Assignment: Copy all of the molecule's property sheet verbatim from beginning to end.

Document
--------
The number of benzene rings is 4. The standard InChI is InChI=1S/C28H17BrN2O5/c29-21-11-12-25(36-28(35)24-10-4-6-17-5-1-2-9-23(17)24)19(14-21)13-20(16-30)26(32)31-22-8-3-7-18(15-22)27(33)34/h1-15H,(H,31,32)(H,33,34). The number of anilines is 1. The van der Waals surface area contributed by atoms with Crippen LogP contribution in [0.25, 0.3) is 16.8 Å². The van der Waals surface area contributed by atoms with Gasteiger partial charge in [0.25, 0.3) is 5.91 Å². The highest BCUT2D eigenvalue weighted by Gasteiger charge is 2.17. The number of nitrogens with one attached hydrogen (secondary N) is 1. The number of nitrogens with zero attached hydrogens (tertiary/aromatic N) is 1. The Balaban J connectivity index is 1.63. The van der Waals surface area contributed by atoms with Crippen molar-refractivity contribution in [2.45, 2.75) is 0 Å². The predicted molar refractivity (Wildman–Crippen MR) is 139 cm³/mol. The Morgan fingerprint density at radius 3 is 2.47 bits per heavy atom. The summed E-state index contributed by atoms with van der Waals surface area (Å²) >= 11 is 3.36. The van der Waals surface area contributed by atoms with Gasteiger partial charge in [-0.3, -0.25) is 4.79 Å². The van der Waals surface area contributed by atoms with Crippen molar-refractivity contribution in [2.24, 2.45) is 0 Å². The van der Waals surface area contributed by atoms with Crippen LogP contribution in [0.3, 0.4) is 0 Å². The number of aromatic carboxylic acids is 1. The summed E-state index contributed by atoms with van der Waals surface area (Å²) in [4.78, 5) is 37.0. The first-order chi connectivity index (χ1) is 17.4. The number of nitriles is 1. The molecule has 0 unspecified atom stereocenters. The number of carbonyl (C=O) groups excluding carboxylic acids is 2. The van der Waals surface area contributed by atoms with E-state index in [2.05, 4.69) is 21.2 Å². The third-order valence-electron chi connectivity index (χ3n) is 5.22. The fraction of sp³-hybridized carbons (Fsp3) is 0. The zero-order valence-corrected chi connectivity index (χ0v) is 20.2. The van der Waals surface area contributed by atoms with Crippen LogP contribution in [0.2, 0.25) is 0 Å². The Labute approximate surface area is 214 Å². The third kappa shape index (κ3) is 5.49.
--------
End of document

The number of benzene rings is 4. The standard InChI is InChI=1S/C28H17BrN2O5/c29-21-11-12-25(36-28(35)24-10-4-6-17-5-1-2-9-23(17)24)19(14-21)13-20(16-30)26(32)31-22-8-3-7-18(15-22)27(33)34/h1-15H,(H,31,32)(H,33,34). The number of anilines is 1. The van der Waals surface area contributed by atoms with Crippen LogP contribution in [0.25, 0.3) is 16.8 Å². The van der Waals surface area contributed by atoms with Gasteiger partial charge in [0.25, 0.3) is 5.91 Å². The highest BCUT2D eigenvalue weighted by Gasteiger charge is 2.17. The number of nitrogens with one attached hydrogen (secondary N) is 1. The number of nitrogens with zero attached hydrogens (tertiary/aromatic N) is 1. The Balaban J connectivity index is 1.63. The van der Waals surface area contributed by atoms with Crippen molar-refractivity contribution in [2.45, 2.75) is 0 Å². The predicted molar refractivity (Wildman–Crippen MR) is 139 cm³/mol. The Morgan fingerprint density at radius 3 is 2.47 bits per heavy atom. The summed E-state index contributed by atoms with van der Waals surface area (Å²) >= 11 is 3.36. The van der Waals surface area contributed by atoms with Gasteiger partial charge in [-0.3, -0.25) is 4.79 Å². The van der Waals surface area contributed by atoms with Crippen molar-refractivity contribution in [2.24, 2.45) is 0 Å². The van der Waals surface area contributed by atoms with Crippen LogP contribution in [0.3, 0.4) is 0 Å². The number of aromatic carboxylic acids is 1. The summed E-state index contributed by atoms with van der Waals surface area (Å²) in [4.78, 5) is 37.0. The first-order chi connectivity index (χ1) is 17.4. The number of nitriles is 1. The molecule has 0 unspecified atom stereocenters. The number of carbonyl (C=O) groups excluding carboxylic acids is 2. The van der Waals surface area contributed by atoms with E-state index in [2.05, 4.69) is 21.2 Å². The third-order valence-electron chi connectivity index (χ3n) is 5.22. The fraction of sp³-hybridized carbons (Fsp3) is 0. The zero-order valence-corrected chi connectivity index (χ0v) is 20.2. The van der Waals surface area contributed by atoms with Crippen LogP contribution in [0.2, 0.25) is 0 Å². The Labute approximate surface area is 214 Å². The third kappa shape index (κ3) is 5.49.